Ibiza's History

In 654BC adventurous seafaring Phoenicians from modern day Lebanon set foot on the sundrenched island of Ibiza which they named Iboshim in honour of their God of music and dance. 26 centuries later the music and dancing is still in full swing. The island attracted the attention of every major power of the region. The Phoenicians were replaced by the Carthaginians, followed by the Greeks, Romans, Vandals, Byzantines then the Muslim Moors. In 1235 King James I of Aragon captured the island and began to re-Christianize it and in 1715 together with the other Balearic Islands, Ibiza was integrated into Spain. The British were interested in the Balearic Islands in the 18th Century but didn’t take Ibiza. During Republican Spain 1931-39 the Balearic Islands received autonomy but Ibiza fell to Franco’s Nationalists early in the Civil War in 1936. In 1937 the German battleship Deutschland was bombed in Ibiza by Soviet piloted Republican planes causing an international crisis.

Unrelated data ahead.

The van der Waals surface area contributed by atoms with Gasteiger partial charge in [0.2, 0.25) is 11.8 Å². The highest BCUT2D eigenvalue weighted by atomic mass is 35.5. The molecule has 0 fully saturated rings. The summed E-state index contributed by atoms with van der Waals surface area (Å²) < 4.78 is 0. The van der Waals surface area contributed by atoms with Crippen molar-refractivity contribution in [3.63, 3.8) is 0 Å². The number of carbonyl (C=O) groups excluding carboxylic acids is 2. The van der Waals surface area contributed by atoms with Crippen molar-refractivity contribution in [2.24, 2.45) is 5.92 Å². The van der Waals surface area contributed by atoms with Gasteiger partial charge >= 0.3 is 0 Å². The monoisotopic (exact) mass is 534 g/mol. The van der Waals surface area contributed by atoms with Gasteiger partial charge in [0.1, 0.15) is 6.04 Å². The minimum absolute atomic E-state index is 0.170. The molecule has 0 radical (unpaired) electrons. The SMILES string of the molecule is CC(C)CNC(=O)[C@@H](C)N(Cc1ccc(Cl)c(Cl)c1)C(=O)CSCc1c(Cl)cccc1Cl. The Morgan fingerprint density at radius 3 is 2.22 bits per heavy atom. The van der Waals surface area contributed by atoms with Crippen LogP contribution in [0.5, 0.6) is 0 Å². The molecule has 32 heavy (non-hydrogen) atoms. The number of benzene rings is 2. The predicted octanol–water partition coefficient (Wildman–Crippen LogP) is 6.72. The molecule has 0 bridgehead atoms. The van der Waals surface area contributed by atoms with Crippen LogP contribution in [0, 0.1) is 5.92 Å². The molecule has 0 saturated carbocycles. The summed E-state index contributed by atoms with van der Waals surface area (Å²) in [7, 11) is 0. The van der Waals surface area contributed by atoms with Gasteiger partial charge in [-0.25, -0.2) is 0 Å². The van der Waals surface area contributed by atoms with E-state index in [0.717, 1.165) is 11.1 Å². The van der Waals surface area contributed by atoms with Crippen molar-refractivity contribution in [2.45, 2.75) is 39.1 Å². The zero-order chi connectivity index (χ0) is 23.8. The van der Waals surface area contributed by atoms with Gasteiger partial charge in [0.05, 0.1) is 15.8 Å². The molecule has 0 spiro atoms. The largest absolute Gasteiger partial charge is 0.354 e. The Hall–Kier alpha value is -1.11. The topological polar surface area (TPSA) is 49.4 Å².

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It’s difficult to believe Ibiza was once a sleepy community of fishing villages with a busy trading port. That all changed with the advent of package tourism in the 1950’s. Cheaper air travel together with favourable exchange rates allowed north European travel agencies to put together cheap holiday packages that allowed everyone to enjoy the Mediterranean sun at discounted prices. Ibiza quickly developed a reputation for partying and by the 1980’s boasted the world’s biggest nightclubs and famous DJ’s. In recent years Ibiza has moved upmarket. Together with non-stop dance parties, magnificent beaches and unending sun, Ibiza is also home to many UNESCO registered cultural sites worth a visit.

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